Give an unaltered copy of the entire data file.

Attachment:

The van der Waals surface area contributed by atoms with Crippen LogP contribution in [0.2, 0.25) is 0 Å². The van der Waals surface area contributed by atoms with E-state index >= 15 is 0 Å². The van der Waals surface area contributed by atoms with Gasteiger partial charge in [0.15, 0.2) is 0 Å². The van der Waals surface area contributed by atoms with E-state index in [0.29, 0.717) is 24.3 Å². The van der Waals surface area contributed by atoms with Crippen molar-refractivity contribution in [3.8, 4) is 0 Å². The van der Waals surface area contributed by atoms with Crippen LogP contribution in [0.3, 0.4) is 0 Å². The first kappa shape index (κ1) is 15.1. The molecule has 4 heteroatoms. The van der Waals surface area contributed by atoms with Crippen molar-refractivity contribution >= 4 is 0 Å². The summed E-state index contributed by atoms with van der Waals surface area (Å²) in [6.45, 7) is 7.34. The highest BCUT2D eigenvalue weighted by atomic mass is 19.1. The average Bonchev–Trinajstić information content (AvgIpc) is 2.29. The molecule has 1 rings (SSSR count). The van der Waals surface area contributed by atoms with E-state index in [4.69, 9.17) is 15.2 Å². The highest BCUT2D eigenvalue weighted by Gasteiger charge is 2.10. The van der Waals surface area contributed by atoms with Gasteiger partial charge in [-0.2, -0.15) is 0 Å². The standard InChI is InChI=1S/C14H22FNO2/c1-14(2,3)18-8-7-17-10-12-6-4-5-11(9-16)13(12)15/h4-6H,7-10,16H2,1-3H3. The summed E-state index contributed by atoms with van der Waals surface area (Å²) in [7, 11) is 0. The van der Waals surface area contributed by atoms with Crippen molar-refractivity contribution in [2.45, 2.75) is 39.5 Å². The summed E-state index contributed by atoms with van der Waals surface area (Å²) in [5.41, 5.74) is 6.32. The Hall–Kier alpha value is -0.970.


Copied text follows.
The van der Waals surface area contributed by atoms with Crippen LogP contribution in [0.2, 0.25) is 0 Å². The van der Waals surface area contributed by atoms with E-state index >= 15 is 0 Å². The van der Waals surface area contributed by atoms with Gasteiger partial charge in [0.15, 0.2) is 0 Å². The van der Waals surface area contributed by atoms with E-state index in [0.29, 0.717) is 24.3 Å². The van der Waals surface area contributed by atoms with Crippen molar-refractivity contribution in [3.8, 4) is 0 Å². The van der Waals surface area contributed by atoms with Crippen LogP contribution in [0.3, 0.4) is 0 Å². The first kappa shape index (κ1) is 15.1. The molecule has 4 heteroatoms. The van der Waals surface area contributed by atoms with Crippen molar-refractivity contribution >= 4 is 0 Å². The summed E-state index contributed by atoms with van der Waals surface area (Å²) in [6.45, 7) is 7.34. The highest BCUT2D eigenvalue weighted by atomic mass is 19.1. The average Bonchev–Trinajstić information content (AvgIpc) is 2.29. The molecule has 1 rings (SSSR count). The van der Waals surface area contributed by atoms with E-state index in [4.69, 9.17) is 15.2 Å². The highest BCUT2D eigenvalue weighted by Gasteiger charge is 2.10. The van der Waals surface area contributed by atoms with Gasteiger partial charge in [-0.2, -0.15) is 0 Å². The standard InChI is InChI=1S/C14H22FNO2/c1-14(2,3)18-8-7-17-10-12-6-4-5-11(9-16)13(12)15/h4-6H,7-10,16H2,1-3H3. The summed E-state index contributed by atoms with van der Waals surface area (Å²) in [7, 11) is 0. The van der Waals surface area contributed by atoms with Crippen molar-refractivity contribution in [2.45, 2.75) is 39.5 Å². The summed E-state index contributed by atoms with van der Waals surface area (Å²) in [5.41, 5.74) is 6.32. The Hall–Kier alpha value is -0.970.